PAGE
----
Injunction granted to curb incense-burning
A judge who yesterday granted an injunction regulating a family's incense-burning habits outside their high-rise flat in Mei Foo says the order does not curtail the right of worship in the city.
District Court Judge David Lok Kai-hong said he granted Hu Wei-hsin the injunction due to the circumstances of the case.
Hu complained that her neighbour Ma Hung-wing was polluting their common area and endangered her health while she was pregnant with her first child.
The judge also said he visited the eighth-floor corridor at the heart of the dispute and experienced different types of incense being burned in order to reach his decision.
Hu's neighbour habitually burned pungent incense in a corridor outside their high-rise, sparking the nuisance claim.
Hu said the fumes caused the premature birth of her baby, discomfort, respiratory problems, stress, headaches and sleepless nights. She had no evidence to prove this. The baby was born two weeks early and is healthy. Ma and his wife and son have been ordered to burn incense no more than two times a day in the building's corridor, with each session only lasting 30 minutes.
'In a multicultural society like Hong Kong, we should always respect Chinese culture and the right of individuals to carry out any kind of worship or religious ceremony,' Lok said. 'However, if such activities constitute a nuisance to neighbours, in particular if the activities are performed in the common area of a multi-storey building, such activities should not be allowed,' he said. 'This has nothing to do with the right to worship.'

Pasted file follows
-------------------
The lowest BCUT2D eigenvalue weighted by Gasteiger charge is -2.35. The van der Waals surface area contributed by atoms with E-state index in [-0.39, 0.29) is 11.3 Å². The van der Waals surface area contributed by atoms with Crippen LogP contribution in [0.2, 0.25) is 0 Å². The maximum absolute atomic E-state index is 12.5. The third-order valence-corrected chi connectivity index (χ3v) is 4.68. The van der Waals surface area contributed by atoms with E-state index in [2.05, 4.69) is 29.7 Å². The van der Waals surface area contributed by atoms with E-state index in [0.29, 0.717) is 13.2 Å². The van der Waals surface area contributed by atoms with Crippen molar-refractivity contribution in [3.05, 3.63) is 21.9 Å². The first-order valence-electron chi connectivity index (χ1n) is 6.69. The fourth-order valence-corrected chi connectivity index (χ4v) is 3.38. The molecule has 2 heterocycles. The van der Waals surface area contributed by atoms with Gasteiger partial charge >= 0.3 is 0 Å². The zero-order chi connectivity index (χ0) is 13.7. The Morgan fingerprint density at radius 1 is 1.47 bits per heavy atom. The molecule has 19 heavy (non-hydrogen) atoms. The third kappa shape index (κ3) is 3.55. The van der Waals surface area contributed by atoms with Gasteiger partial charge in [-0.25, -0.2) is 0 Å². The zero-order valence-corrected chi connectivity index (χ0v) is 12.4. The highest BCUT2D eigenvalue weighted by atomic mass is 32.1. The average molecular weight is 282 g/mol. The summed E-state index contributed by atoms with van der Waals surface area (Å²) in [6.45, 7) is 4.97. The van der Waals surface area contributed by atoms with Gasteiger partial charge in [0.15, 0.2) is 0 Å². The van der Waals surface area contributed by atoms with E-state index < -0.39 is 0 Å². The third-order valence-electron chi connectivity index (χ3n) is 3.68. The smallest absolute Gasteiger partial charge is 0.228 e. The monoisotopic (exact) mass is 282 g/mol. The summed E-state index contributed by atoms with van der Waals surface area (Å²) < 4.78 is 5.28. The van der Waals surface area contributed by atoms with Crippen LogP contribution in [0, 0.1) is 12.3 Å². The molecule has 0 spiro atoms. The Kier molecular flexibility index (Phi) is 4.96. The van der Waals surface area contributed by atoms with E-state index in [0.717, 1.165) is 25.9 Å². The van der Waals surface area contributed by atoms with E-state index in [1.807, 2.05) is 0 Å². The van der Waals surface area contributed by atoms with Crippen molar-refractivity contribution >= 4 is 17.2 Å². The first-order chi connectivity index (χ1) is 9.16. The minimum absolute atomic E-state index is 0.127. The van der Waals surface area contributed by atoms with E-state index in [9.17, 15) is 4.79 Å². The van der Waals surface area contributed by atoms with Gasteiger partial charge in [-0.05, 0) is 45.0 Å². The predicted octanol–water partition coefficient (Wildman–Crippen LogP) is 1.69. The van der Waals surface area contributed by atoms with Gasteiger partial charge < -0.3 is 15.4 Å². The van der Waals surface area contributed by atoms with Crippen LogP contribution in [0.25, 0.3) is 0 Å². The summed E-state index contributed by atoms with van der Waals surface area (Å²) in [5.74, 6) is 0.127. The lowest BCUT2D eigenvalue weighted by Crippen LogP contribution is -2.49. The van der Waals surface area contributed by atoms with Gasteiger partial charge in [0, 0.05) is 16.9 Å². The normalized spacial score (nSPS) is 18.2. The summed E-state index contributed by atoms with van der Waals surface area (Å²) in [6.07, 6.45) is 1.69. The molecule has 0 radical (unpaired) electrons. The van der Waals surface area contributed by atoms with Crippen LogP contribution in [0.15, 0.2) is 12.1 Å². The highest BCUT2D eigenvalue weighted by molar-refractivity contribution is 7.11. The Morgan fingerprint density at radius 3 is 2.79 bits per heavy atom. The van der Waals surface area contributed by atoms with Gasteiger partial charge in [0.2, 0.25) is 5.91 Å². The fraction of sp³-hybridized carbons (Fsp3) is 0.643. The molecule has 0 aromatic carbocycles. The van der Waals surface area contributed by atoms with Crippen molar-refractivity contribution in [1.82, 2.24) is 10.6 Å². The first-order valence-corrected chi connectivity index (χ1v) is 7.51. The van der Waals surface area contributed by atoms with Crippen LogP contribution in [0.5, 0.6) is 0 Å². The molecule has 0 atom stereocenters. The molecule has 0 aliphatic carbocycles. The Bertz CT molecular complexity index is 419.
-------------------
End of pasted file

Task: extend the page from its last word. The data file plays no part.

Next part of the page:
According to Lok's judgment yesterday, the Ma family placed six glowing joss sticks outside their gates at least twice a day - a tradition for 40 years.
In May last year, Hu, who has amasters degree, moved into Lai Chi Kok Bay Garden and found that her family could not put up with the incense. She became pregnant in August. They tried using wet towels to seal the door gap, hoping that it would reduce the smell but no to avail. They had also fitted a fan at the door trying to clear the smoke and called the police, but to no avail.
Later Hui Sim-mei, Ma's wife, was caught by a surveillance monitor installed by Hu sweeping incense ash and dust towards Hu's flat, which the judge ruled was also nuisance.
She was heard in the video cursing Hu and her husband, using foul language and remarks such as 'return to heaven' when Hu was pregnant.
The judge described the behaviour of the Mas as irresponsible and hostile.
He stressed that his decision in allowing only a certain type of joss stick to be burned was not intended as setting a precedent. Explaining the reason for allowing only 11cm environmentally friendly joss sticks, he said the smoke and smell when burned was not serious. His decision was based on his visit to the corridor in the Mei Foo building where different incense sticks were burned.
The judge said burning of joss sticks of 16cm or longer, which were used by the Ma family, caused a 'very strong' smell and 'visible and serious' accumulation of smoke.
He said he had to strike a balance between the rights of both the Ma and Hu families. He said he considered factors including the acts of the defendants and the ventilation and the layout of the corridor.
Although the building's Deeds of Mutual Covenant and the residents' handbook forbid residents from placing incense stick holders and burning incense in the common areas of the building, the judge said Hu could bring legal action against the owners' corporation if it refused to ensure that the Ma family adhered to the guidelines.